7.62x25 is noted by shooters as being one of the few pistol cartridges that can penetrate thin steel plates, armored vests that are typically rated against pistol cartridges and the US military’s Kevlar helmet. This level of penetration is presumably one of the reasons why various militaries have adopted this cartridge; however it can be a problem for the average civilian who is using a firearm in 7.62x25 in a self defense purpose. Full metal jacket 7.62x25 bullets can go clean through someone with ease unless the bullet hits bone. Therefore, hollow point bullets are normally used for people hunting with these firearms or using them for self defense. Also, hollow point bullets are designed to expand upon impact and cause further damage to body tissue. The muzzle flash from a 7.62x25 pistol is impressive to say the least, and the noise it creates does draw attention at the shooting range. However, due to the relatively small size of the bullet, recoil is easy to control for new and experienced shooters alike.

Although 7.62x25 no longer has any military applications, it is still being produced by ammunition companies such as Sellier and Bellot of the Czech Republic, Prvi Partizan of Serbia, various Russian companies, and others. Currently, Zastava is one of a handful of companies producing pistols in 7.62x25 and the only pistols being made are in the Tokarev style, such as the M57 and M57A. Currently, 7.62x25 sells at about 40 to 60 cents per shot in boxes of 50.

OLD M57
 Yugoslavian Model-57 Tokarev was manufactured by the Crvena(red) Zastava factory in Kragujevac, Yugoslavia. On April 5, 2005 the factory changed its name to Zastava oruzje(arms) AD, and is still located in Kragujevac, but the country is now known as Serbia. The M-57 sidearm was adopted in 1957 and was the standard sidearm of the Yugoslavian army.



Going by the Yugoslavian emblem that is stamped on the top of the slide, I place the date of manufacturer for this sidearm to be some time after 1963. The M-57 is a self-loading, semi-automatic pistol that operates using a short recoil, locked breech design with a swinging under barrel link, much like the one seen on the Colt 1911.

The M-57 is chambered for the 7.62 x 25mm Tokarev round. The pistol has been designed to operate as a single action firearm that utilizes an external hammer. After the first round has been fired, it then functions as a double action. The steel frame has the usual blackish finish that is commonly seen on Eastern bloc firearms. The sight system includes a square blade front sight that is dovetailed onto the slide and a U-notch rear sight that is drift adjustable for windage only. The pistol is fed by a single column 9 round detachable box magazine. Although the M-57 is very similar to the Soviet TT(Tula, Tokarev)-33, it will not accept the TT-33 magazine which is a tad shorter and holds only 8 rounds. The M-57 utilizes a push button magazine release that is located at the bottom rear corner of the trigger guard. An empty magazine will easily eject from the pistol under its own weight. The pistol has an overall length is 7.87 inches,  a barrel length of 4.6 inches with 4 grooves, and an unloaded weight of 32 ounces. This weapon does employ a slide hold open mechanism to inform the operator that the last round has been fired. The black grip panels are made from plastic.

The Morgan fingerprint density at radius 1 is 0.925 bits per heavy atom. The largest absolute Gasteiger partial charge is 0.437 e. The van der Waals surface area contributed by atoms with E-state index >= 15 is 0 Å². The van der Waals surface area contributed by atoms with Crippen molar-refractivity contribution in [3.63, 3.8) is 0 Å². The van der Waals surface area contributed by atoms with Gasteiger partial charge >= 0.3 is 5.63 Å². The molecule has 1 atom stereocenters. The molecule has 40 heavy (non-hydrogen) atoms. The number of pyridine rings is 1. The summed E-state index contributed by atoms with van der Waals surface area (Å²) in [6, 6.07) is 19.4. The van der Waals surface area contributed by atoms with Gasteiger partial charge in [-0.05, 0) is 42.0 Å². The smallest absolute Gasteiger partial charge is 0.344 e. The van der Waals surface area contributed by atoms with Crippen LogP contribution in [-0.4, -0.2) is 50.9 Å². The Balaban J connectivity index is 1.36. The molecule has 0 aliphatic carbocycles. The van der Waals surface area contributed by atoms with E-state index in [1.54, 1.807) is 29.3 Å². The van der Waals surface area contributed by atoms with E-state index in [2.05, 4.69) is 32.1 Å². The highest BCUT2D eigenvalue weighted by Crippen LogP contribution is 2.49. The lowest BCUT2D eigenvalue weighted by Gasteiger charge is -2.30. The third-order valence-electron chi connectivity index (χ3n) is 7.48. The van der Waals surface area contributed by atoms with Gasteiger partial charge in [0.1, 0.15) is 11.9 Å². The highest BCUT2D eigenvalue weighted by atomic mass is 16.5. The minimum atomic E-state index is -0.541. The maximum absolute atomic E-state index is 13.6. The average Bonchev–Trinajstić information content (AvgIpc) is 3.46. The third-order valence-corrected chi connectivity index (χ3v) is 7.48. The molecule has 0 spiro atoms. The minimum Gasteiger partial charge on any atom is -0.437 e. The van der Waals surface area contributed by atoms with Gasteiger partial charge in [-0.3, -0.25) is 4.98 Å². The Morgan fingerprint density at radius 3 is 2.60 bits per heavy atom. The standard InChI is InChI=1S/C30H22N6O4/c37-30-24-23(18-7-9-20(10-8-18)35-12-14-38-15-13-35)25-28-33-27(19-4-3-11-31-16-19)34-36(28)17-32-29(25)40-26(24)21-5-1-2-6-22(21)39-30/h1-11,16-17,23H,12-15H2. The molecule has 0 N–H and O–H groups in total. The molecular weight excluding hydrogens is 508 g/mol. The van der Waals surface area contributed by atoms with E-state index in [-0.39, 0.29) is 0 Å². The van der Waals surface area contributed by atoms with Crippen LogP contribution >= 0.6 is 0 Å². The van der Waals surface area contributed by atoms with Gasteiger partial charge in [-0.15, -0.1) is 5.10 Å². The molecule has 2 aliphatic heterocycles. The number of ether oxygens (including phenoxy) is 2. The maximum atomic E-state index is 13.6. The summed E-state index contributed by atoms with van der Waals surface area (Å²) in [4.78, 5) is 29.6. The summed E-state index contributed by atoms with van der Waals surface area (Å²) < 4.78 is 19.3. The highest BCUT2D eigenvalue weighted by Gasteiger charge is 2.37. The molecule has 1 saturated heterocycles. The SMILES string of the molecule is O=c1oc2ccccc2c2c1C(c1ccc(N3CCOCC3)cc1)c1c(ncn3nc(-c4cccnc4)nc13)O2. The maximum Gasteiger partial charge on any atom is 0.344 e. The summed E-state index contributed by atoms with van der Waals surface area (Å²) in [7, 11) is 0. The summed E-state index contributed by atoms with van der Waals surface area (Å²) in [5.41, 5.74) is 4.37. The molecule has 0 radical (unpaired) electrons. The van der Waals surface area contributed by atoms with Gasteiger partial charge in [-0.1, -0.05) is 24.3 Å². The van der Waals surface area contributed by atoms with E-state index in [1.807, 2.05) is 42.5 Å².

The pistol incorporates a thumb safety which is located above the left grip at the rear of the frame. Early examples of the M-57 did not include a manual thumb safety. On the example displayed on this page, the safety lever requires the use of both hands to engage it, but can be switched to the fire position quite easily with the use of one hand. The reader should be made aware that there is debate among collectors as to when the thumb safety was installed. Was it at the Zastava factory, or was it added later so that the M-57 would comply with U.S. import laws? As of this writing, I do not know the answer to that question. The hammer half cock safety, more like a quarter cock, locks in place both the trigger and the slide. The M-57 also incorporates a magazine safety that will not allow the hammer to be dropped if the magazine has been removed.




Yugoslavian emblem  

In the upper photograph on the right, directly ahead of the rear sight is the Yugoslavian crest or emblem. Several different styles of this emblem are known to exist on the M-57, with some styles dependent on the date of manufacturer. All of the crests that I have examined have the date of November 29, 1943 on them. The emblem was created by Dorde Andrejevic-Kun, an artist from the capital city of Belgrade in 1943. 





The emblem for socialist Yugoslavia consisted of five torches that were burning together as a single flame being surrounded by wheat. This represented the unity and brotherhood of the five nations of Yugoslavia which included, Croatia, Macedonia, Montenegro, Serbia,and Slovenia, but left out the ethnic Muslims. Then in 1963, the name of the country was changed to the Socialist Federal Republic of Yugoslavia and the crest was redesigned with six torches to represent the six Yugoslavian federal republics, Bosnia-Herzegovina, Croatia, Macedonia, Montenegro, Serbia and Slovenia.

The November 29, 1943 date is a reference to a conference that took place in the city of Jajce and is now known as the Jajce conference. During WWII when the Nazi's occupied Yugoslavia, Communists from around the region gathered at what is known as the Antifascist Assembly of Yugoslavia's People's Liberation(AVNOJ). These Communists proclaimed that their assembly was the only legitimate government of Yugoslavia, and it was most certainly not the fascist Nazi invaders. At their second meeting, this assembly drew up a single page document that contained only two signatures yet it formed the basis for the post-war organization of the country(in effect, Tito's own communist party). This national parliament designated Tito as the Marshall of Yugoslavia. The monarchy was not officially abolished, and the communist state declared, until late in 1945. The emblem was adopted about a year later. The November 29, 1943 date seems to backdate the new regime by around 3 years, in so doing, gives the regime an air of established solidity. This proclamation established a new federal state which lasted until 1991.